This isn't a cognitive decision in the sense of "what should I do?" There is no gray here to ponder. A 21-year old can differentiate between black and white. This isn't a complex issue. You harm someone accidentally, you help them. What decision-making process is required to understand and execute that maxim? If you are a child, there's room for understanding. But when we license 21-year olds (and younger people) to drive an automobile, I think it's with the understanding that they are far enough along in their decision-making development to be trusted to act appropriately (which is to say ethically) when something like this happens. Because this person is 21, you are understanding. What about 65-year olds who never developed the proper decision-making faculties? Many much older adults behave in exactly this fashion. I don't think age has anything to do with it.

This isn't about whether to throw the ball or hold onto it and run. As for the military, I don't know how much time is spent on decision-making vs, say, dogmatically following orders. Based on accounts coming out of the two major wars we are currently engaged in, I have my guesses. But that's another issue entirely.

It's what they decide to do when this initial shock is over that I'm more likely to judge them on. You mean after the guilt and fear of apprehension/incarceration set in? Either way, while the shock is fading, someone else's life may be fading.

I think your statment works in a good-samaritan situation where the person isn't the agent, but an observer, and must decide whether to intervene or just keep walking.

Like I said, I have to disagree on this one.

Young brains are different than older brains.

"Scientists have identified a specific region of the brain called the amygdala which is responsible for instinctual reactions including fear and aggressive behavior. This region develops early. However, the frontal cortex, the area of the brain that controls reasoning and helps us think before we act, develops later. This part of the brain is still changing and maturing well into adulthood."

None of this changes the illegality of it, nor does it make the driver not wrong. You're right, they should stop and help them. But perhaps 21 year olds can not be trusted to act appropriately. I was just living with a 20 year old and it was an eye-opening experience I can tell you.

I'm comfortable saying they're wrong or have done something illegal. I'm not comfortable calling her desensitized or callous. Perhaps you do have too much faith in people, but I think you hold people to a high standard when you expect them to always make selfless decisions quickly in the midst of a terrifying situation (especially when their brain is still developing). The instinctual reaction in this case for many people, unfortunately, is to run. It takes a lot of maturity to beat that down and stay - and I just don't think the average 21 year old is there yet.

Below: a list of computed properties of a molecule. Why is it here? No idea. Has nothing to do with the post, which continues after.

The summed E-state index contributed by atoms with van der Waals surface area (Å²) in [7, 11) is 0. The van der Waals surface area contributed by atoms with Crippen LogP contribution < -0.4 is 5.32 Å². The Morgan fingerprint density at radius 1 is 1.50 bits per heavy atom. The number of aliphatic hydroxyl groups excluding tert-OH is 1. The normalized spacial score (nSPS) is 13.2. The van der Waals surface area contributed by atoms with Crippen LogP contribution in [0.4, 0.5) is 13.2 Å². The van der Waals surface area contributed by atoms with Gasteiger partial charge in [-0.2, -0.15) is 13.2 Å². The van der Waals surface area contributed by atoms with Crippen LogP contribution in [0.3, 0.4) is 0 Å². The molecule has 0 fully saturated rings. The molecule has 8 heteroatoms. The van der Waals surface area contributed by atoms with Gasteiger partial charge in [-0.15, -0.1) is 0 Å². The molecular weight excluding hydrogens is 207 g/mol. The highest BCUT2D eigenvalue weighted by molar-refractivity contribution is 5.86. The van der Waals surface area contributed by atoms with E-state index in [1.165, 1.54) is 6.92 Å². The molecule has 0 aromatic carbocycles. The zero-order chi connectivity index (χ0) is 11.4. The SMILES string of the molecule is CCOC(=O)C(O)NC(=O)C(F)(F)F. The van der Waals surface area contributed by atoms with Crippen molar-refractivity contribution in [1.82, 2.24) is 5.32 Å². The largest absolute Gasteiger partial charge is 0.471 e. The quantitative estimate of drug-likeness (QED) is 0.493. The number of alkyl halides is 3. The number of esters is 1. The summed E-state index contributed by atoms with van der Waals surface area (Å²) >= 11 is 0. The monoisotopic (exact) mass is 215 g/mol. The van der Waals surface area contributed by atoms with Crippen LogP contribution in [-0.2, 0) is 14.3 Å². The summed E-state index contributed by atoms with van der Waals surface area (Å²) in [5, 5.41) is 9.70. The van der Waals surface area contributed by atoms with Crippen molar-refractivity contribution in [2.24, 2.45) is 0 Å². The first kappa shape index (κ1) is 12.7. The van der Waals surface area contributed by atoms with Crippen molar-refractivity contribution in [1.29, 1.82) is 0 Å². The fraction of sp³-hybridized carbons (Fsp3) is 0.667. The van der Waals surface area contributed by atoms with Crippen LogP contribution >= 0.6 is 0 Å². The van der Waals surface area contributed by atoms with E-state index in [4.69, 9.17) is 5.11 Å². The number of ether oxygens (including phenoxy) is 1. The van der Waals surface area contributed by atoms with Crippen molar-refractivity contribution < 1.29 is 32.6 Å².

Still, she's wrong and - assuming the facts are as we think we understand them - should be prosecuted.

I didn't question the young vs. old brain statement, but since you threw up the link, two things:

(1) The linked page speaks to adolescents which, Wiki informs me (referencing Erik Erickson's "Stages of Psyhcosocial Development"), generally refers to people between the ages of 13 and 19. People between 20 and 40 are young adults (40? really?). The comparisons made on that page are between adolescents and adults.

(2) I find the closing paragraph on that page to be interesting (emphasis mine)--again, keep in mind that "young people" as used on this page are adolescents, aged `14 to 18:

These brain differences don’t mean that young people can’t make good decisions or tell the difference between right and wrong. It also doesn’t mean that they shouldn’t be held responsible for their actions. But an awareness of these differences can help parents, teachers, advocates, and policy makers understand, anticipate, and manage the behavior of adolescents.

FWIW, I am in agreement with Devil. If we took automobile deaths more seriously in the USA, it would be drilled into people that it is absolutely _not_ acceptable to cause an injury and leave the scene. That we are _not_ in the habit of prosecuting this vigorously is, IMO, another example of "windshield perspective." I think this is similar to the way we excuse collisions by calling them "accidents."

IMO opinion, what is needed is a vulnerable user law with enough teeth to scare drivers into recognizing the seriousness of auto-related injuries and deaths. A law that makes it possible to prosecute car-owners who allow their cars to be used by irresponsible idiots might help as well.

Studies show that people respond to their environment. Without a significant change to the social environment of driving, we will continue to see people killed at about 100/day in the US, a rate that is much higher than in most other industrialized nations.

I'm not arguing that they don't know the difference between right and wrong. I'm arguing that they make bad choices anyway. So I'm not sure tougher laws will change that. No more than they have gotten kids to stop using drugs.

Again, what it's wrong and illegal, but not signs of being a sociopath or callous. It's a sign that they are young and have poor reasoning skills.

And the part I quoted says the following this part of the brain is still changing and maturing well into adulthood.

Here's another source:

"initial expectations were that the teenage remodelling might stop at 18, 19 maybe 20 and now we're just looking at the brain imaging and looking at cognitive development - probably 25."